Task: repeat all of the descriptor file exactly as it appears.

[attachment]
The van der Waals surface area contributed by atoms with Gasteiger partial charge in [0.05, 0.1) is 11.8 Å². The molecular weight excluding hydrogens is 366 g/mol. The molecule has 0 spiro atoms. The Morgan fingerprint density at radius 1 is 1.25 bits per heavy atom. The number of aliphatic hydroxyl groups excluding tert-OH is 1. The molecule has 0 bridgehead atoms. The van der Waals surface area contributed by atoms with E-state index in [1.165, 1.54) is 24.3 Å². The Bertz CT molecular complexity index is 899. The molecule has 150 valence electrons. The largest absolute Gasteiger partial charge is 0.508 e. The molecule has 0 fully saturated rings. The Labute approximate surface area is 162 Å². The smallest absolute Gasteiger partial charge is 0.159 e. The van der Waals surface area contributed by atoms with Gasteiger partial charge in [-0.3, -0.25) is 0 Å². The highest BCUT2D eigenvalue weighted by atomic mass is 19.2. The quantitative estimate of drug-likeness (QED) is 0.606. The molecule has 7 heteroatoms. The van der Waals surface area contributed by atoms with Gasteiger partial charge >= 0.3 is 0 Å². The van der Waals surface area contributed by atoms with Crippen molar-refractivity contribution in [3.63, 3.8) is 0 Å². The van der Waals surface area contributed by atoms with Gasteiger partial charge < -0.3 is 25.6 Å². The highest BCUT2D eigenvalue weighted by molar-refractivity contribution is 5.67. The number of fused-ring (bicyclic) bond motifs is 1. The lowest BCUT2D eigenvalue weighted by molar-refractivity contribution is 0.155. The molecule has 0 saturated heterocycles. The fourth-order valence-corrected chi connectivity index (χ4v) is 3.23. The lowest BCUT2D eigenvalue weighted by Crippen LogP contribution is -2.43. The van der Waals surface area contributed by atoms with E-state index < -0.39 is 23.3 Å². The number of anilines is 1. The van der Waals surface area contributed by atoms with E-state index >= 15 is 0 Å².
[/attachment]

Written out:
The van der Waals surface area contributed by atoms with Gasteiger partial charge in [0.05, 0.1) is 11.8 Å². The molecular weight excluding hydrogens is 366 g/mol. The molecule has 0 spiro atoms. The Morgan fingerprint density at radius 1 is 1.25 bits per heavy atom. The number of aliphatic hydroxyl groups excluding tert-OH is 1. The molecule has 0 bridgehead atoms. The van der Waals surface area contributed by atoms with E-state index in [1.165, 1.54) is 24.3 Å². The Bertz CT molecular complexity index is 899. The molecule has 150 valence electrons. The largest absolute Gasteiger partial charge is 0.508 e. The molecule has 0 fully saturated rings. The Labute approximate surface area is 162 Å². The smallest absolute Gasteiger partial charge is 0.159 e. The van der Waals surface area contributed by atoms with Gasteiger partial charge in [-0.3, -0.25) is 0 Å². The highest BCUT2D eigenvalue weighted by atomic mass is 19.2. The quantitative estimate of drug-likeness (QED) is 0.606. The molecule has 7 heteroatoms. The van der Waals surface area contributed by atoms with Gasteiger partial charge >= 0.3 is 0 Å². The van der Waals surface area contributed by atoms with Crippen molar-refractivity contribution in [3.63, 3.8) is 0 Å². The van der Waals surface area contributed by atoms with Gasteiger partial charge < -0.3 is 25.6 Å². The highest BCUT2D eigenvalue weighted by molar-refractivity contribution is 5.67. The number of fused-ring (bicyclic) bond motifs is 1. The lowest BCUT2D eigenvalue weighted by molar-refractivity contribution is 0.155. The molecule has 0 saturated heterocycles. The fourth-order valence-corrected chi connectivity index (χ4v) is 3.23. The lowest BCUT2D eigenvalue weighted by Crippen LogP contribution is -2.43. The van der Waals surface area contributed by atoms with E-state index < -0.39 is 23.3 Å². The number of anilines is 1. The van der Waals surface area contributed by atoms with E-state index >= 15 is 0 Å².